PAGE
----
In November 2020, I went into a bad Lupus flare, this flare was not like the other flare's that I had been accustomed to going into. The warning signs were the same, oral ulcers, nasal ulcers and yes the butterfly rash started to appear. The only concern that was somewhat of a concern at this time is, could it be COVID-19, but with me I always have a low grade fever, so I monitored my temperature closely throughout the flare.
The intensity of the pain was none that I have ever felt before, the pain is truly indescribable. At this point all I could do was to deal with it and pray to God that He would give me some relief, and he did. If you are wondering if I'm on any medications to control the symptoms of lupus the answer is "No". I was on Hydroxychloroquine for approximately fourteen years (14) and this medication was causing more harm to my body than good, I am currently unable to take any medications to control the symptoms for lupus. Now as I stated previously this flare was totally different, this time I had develop new symptoms: Nausea, Diarrhea, loss of appetite, headaches, upper right quadrant abdominal pain, bloating.
The first thought that came to mind was lupus has attacked my liver once again, but then I started to feel lower pain in my back which would represent a problem with my kidney, and finally I stated that lupus is attacking all of my internal organs and especially my bowels. And with all this going on it was time for me to make the round with the gastroenterologist. I have a litany of test that I'm currently going through to rule out a number of diagnosis and especially pancreatic cancer.
I posed a question to my gastroenterologist "Since lupus attacks my internal organs, is there a possibility that lupus has attacked my bowels, and that I may have Crohn's Disease"? "The doctor stated yes, she believes that this just maybe Crohn's Disease, but we are going to have to rule out everything even pancreatic cancer first".
Yes, there is a common genetic link between Crohn's and Lupus and many other autoimmune diseases. Those who are diagnosed with both need to make sure that their gastrointestinal symptoms are not from Gastroenteric Lupus...it can be difficult to tell them apart. Systemic lupus erythematosus (SLE) is a chronic and serious autoimmune disease, characterized by erythema discus, myalgia and arthralgias. It is a multisystem disease and can induce renal, digestive, neurologic and hematologic disorders.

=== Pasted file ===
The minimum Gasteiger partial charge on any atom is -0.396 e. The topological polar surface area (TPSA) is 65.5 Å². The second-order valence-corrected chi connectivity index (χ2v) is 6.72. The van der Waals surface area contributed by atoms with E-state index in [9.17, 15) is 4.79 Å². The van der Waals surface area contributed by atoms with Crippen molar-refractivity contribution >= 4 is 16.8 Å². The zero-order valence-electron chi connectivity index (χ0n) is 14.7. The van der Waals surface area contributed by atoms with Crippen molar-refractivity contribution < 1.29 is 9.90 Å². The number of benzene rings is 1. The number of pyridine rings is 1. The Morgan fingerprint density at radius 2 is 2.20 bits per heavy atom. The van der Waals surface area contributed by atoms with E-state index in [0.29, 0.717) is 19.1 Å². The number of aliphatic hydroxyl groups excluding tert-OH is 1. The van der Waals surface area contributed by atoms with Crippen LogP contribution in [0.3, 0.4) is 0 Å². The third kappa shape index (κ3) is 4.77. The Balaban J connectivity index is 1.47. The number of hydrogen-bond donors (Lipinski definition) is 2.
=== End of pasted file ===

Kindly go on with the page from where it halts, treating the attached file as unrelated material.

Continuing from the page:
SLE tends to occur primarily in women aged 15–44. Gastrointestinal involvement in SLE appears almost regular. The digestive system is reported to be involved in 8–40% of patients with lupus and up to 53% of patients with SLE develop lupus enteritis . Lupus enteritis is a disease of lupus that affects a wide range of intestinal tract. Lupus mesenteric vasculitis, protein-losing enteropathy and intestinal pseudo-obstruction (IPO) are collectively known as lupus enteritis.
Crohn’s disease is a chronic intestinal granulomatous disease with unknown etiology. It tends to occur in young people around 30 years old and old people around 60 years old. It is characterized by abdominal pain, diarrhea, constipation and repeated intestinal obstruction. The lesion site is usually located in the ileum and colon. Many patients with Crohn’s disease; however, still suffer from extraintestinal manifestations, including arthritis, spondylitis, sacroiliitis and erythema nodosum.
The differentiation between Crohn’s disease and lupus enteritis is difficult because both the two diseases can show similar clinical signs and symptoms such as abdominal pain, bloating, intestinal obstruction and so on. In addition, it is known that coexistence of SLE and Crohn’s disease is very rare. Crohn’s disease may occur before or after the diagnosis of SLE, but Crohn’s disease prior to lupus is commonly seen in drug-induced cases during Crohn’s disease treatment. Crohn’s disease’s presence after SLE is extremely rare.
European Journal Of Gastroenterology (2020) Coexistence of Crohn’s disease and systemic lupus erythematosus: a case report and literature reviewJin, Xiaoronga,,*; Wang, Guib,,c,,*; Xu, Xiaohuaa; Bai, Yunjinga; An, Rand; Jiang, DexunaAuthor InformationEuropean Journal of Gastroenterology & Hepatology: September 2020 - Volume 32 - Issue 9 - p 1256-1262doi: 10.1097/MEG.0000000000001775